Professor, Department of Earth, Atmospheric and Planetary Sciences
areas of expertise: distribution of trace elements in the ocean and their use as paleochemical tracers; response of the ocean to anthropogenic lead emissions; relation between dust, iron in the ocean, and marine biological activity, earth sciences
Boyle is a marine geochemist involved in the study of the evolution of the earth's climate and the oceanic dispersal of elements such as iron and lead by natural and anthropogenic dispersion into the atmosphere.
Boyle was one of the pioneers in the development trace element analysis of seawater and in the development of several new proxy tracers for paleoenvironmental processes. He was the first to provide a quantitative assessment of chemical changes in the deep ocean during ice ages. He demonstrated that the deep ocean responded rapidly to abrupt changes in the surface climate. He is using the fallout of industrial lead emissions to document mechanisms of trace metal transport through the atmosphere into remote polar ice sheets, and has reconstructed a record of industrial lead and emissions into the western North Atlantic Ocean for the past 220 years. He has also worked on the key nano-nutrient iron in the ocean.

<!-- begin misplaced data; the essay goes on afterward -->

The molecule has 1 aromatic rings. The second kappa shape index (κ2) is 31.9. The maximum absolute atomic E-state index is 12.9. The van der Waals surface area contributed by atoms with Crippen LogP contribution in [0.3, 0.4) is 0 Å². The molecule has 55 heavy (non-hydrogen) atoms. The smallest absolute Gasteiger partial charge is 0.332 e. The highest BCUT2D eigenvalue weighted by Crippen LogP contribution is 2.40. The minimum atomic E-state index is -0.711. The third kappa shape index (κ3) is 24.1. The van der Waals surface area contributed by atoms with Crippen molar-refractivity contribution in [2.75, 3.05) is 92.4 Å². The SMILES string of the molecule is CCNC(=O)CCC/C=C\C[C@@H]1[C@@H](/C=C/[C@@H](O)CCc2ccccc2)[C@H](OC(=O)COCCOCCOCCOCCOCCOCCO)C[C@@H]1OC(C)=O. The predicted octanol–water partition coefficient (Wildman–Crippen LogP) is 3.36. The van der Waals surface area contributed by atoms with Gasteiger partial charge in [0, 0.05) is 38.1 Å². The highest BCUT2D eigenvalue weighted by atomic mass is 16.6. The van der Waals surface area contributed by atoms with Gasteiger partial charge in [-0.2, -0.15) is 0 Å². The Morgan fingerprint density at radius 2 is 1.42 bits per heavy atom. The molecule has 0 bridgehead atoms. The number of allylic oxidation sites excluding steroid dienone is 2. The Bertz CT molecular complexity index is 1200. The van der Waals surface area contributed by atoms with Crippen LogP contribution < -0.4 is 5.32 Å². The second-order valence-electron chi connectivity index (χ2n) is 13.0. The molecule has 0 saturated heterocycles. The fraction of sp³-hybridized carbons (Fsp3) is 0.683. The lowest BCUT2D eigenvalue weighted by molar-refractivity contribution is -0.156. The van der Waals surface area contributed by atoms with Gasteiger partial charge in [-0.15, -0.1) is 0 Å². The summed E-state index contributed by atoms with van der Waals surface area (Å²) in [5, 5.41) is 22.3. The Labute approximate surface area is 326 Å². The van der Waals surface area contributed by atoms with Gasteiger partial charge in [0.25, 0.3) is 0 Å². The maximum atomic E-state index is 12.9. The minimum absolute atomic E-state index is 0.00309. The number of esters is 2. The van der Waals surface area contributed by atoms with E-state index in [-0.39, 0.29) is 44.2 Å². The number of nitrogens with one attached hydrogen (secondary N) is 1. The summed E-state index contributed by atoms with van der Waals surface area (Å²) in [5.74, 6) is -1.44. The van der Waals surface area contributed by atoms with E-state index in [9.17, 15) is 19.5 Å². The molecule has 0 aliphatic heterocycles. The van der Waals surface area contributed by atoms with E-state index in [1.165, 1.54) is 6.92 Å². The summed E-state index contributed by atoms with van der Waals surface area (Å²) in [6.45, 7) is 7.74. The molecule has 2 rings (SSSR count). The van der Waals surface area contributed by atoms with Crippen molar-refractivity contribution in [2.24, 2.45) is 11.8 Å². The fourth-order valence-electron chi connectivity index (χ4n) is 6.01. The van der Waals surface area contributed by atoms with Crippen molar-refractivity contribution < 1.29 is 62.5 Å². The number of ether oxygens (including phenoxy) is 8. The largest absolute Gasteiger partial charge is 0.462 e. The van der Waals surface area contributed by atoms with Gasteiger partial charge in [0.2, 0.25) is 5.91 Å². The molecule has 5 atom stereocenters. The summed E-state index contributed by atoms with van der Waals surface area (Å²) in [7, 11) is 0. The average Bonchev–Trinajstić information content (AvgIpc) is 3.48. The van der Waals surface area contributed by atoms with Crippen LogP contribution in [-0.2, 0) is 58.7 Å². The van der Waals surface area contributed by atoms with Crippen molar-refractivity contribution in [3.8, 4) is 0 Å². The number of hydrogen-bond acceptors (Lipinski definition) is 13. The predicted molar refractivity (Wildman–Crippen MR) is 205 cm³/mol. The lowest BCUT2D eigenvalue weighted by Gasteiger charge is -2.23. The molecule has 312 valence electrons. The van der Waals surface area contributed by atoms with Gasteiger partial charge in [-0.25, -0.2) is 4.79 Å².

He served as an editor of the journal Earth and Planetary Science Letters for six years, and has been an associate editor for Paleoceanography and Marine Chemistry. He has been a member of the external advisory board of IFM-GEOMAR in Kiel, Germany, for more than 10 years. He currently is serving on the U.S. National Steering Committee of the GEOTRACES program. He has been named a fellow of the AAAS, AGU and European Union of Geosciences. He was named a member of the U.S. National Academy of Sciences in 2008.
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